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Old 05-04-2007, 08:31 AM   #1
w8cmp
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Default George Sewell (Alec Freeman)

Just posted on the UFO Yahoo Group:

Quote:
I have the sad news to report that George passed away on Sunday, 2,
April. He was 82. There are no further details at present. Our
thoughts go to his wife and daughter.

Sad news indeed...I will always remember one particular day I was working in London, and at lunchtime decided to take the tube to Forbidden Planet for some shopping. I dived on to the rear carriage at Holborn and stood near the door as I was only going one stop. I looked up and standing opposite me was George...looking nonchalant, just like any other tube traveller.

Of course I did a double take, as he was instantly recognisable, and discreetly told him I was a fan of UFO and it was a pleasure to meet him. He was very friendly, shook my hand and didn't seem to mind being recognised even all those years after the series...

Another great loss from the family of Anderson actors...

Here's his entry from Wikipedia:

Quote:
George Sewell (31 August 1924 1 April 2007), was an English actor. Son of a florist family in Tottenham, London.

He served in the army during World War II, and after demobilisation he ended up in the Merchant Navy, serving as a steward. Eventually he became a motor coach courier for a holiday company.

He hadn't considered acting until he met the actor Dudley Sutton by chance in a pub. He recommended Sewell audition for a production by Joan Littlewood's Theatre Workshop of Fings Ain't Wot They Used To Be in the West End. Sewell did so, and made his acting debut at the age of 35. He went on to star in two more productions, which later went to Paris and Broadway. The experience garnered from stage acting led to a long career in both film and television. Sewell is most noted for one of his more recent roles in The Detectives, where he played superintendent Frank Cottam, a send up of his character in the Euston Films drama "Special Branch". He is also known for his role as Colonel Alec Freeman in the science fiction series, UFO. He also appeared in the popular 1971 film Get Carter; and in Doctor Who in 1988.
Chris
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Old 05-04-2007, 09:12 AM   #2
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Great character actor, always a natural and the perfect foil for Straker.

He shall be missed.
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Old 05-04-2007, 09:28 AM   #3
w8cmp
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The Daily Telegraph obituary:

http://www.telegraph.co.uk/news/main.../05/db0503.xml

George Sewell, the actor, who died on Sunday aged 82, had one of the
best-known faces in Britain, thanks to dozens of appearances on
television and in films, notably Get Carter (1971).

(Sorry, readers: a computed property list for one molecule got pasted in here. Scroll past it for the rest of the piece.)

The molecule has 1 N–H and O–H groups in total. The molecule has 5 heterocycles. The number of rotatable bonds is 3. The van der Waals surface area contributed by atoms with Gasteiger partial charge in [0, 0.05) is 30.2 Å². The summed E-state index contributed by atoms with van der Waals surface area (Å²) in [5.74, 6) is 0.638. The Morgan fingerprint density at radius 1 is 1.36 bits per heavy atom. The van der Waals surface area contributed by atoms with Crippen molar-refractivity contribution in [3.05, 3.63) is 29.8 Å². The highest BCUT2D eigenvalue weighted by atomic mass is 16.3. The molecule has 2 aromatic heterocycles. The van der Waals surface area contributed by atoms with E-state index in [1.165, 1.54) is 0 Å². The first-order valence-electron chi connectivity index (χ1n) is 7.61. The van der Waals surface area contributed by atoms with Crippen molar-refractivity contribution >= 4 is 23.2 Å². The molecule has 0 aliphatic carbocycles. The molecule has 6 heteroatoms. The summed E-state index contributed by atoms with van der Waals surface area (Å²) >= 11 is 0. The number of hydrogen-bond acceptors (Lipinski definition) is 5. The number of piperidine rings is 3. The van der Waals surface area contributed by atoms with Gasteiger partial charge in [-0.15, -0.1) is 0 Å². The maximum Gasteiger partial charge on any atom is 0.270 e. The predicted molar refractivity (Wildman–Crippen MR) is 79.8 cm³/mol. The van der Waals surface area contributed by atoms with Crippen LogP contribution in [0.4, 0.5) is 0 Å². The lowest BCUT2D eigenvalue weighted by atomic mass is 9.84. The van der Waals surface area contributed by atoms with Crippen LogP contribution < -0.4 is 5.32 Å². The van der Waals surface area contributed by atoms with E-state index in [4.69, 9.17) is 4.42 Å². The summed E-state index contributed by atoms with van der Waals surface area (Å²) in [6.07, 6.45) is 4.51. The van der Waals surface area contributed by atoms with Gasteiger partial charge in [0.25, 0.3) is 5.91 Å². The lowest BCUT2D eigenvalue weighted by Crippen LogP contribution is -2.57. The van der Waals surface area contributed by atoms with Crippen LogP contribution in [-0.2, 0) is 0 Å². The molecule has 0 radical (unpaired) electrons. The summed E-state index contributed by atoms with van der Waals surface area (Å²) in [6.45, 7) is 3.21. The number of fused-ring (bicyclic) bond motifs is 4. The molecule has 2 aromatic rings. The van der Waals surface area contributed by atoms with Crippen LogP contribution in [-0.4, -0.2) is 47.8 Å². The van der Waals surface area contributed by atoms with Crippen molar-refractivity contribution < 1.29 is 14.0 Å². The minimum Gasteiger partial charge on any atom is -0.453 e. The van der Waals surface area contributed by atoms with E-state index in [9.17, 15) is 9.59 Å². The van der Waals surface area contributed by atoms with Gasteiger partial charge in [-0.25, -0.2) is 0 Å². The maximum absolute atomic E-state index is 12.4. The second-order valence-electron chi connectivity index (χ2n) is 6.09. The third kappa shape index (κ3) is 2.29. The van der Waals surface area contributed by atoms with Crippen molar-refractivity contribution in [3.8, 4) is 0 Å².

With his sandblasted features and shifty, haunted looks, Sewell was as
at home playing shady villains as he was in police and thriller roles,
which dated from the early 1960s, when he appeared in series such as
Z-Cars, to the 1990s comedy The Detectives.

He was still working until recently, making television appearances in
Doctors and The Bill (both 2005) and, last year, in Casualty.

An accomplished stage actor, and nicknamed in the business "Chuck", he
played principal roles in Oliver, Fings Ain't Wot They Used To Be and
Oh! What A Lovely War in the 1960s, and more recently in Dial M for
Murder (199 and Who Killed Agatha Christie? (2002). His last stage
appearance was touring in Francis Durbridge's drama The Gentle Hook in
2004.

But while the theatre was Sewell's preferred medium, it was his career
in film and television, extending over 40 years, that ensured his
celebrity. He appeared as Detective Chief Inspector Alan Craven in 25
episodes of Special Branch, a 1970s television drama series made by
Euston Films in which he was cast opposite Patrick Mower as Haggerty.
At the height of his Special Branch fame, his appearance on This Is
Your Life topped the television ratings in December 1973.

Twenty years later, Sewell played Supt Frank Cottam, a send-up of the
same character, in The Detectives, with Robert Powell and Jasper Carrott.

George Sewell was born on August 31 1924 at Hoxton in the East End of
London. His father was a printer and his mother came from a family of
florists, his grandmother having sold flowers and bird seed on the
steps of St Paul's.

He left school at 14 and started work as an apprentice printer. At the
start of the Second World War he worked repairing bomb damage before
joining the RAF in 1943; but the war ended before he had completed his
training as a pilot and he was demobbed almost immediately.

During the following three years Sewell took a string of jobs, among
them street photographer, assistant road manager and drummer in a
small rumba band. In 1948 he joined the Merchant Navy and became a
steward on cruise ships, circling the world three times. On his
return, he used his knowledge of languages to work for several seasons
as a motor-coach courier for a travel company before making a late
entry into acting in 1959 aged 35.

A chance encounter with Dudley Sutton and a group of other actors in a
West End pub led to an audition and a job with Joan Littlewood's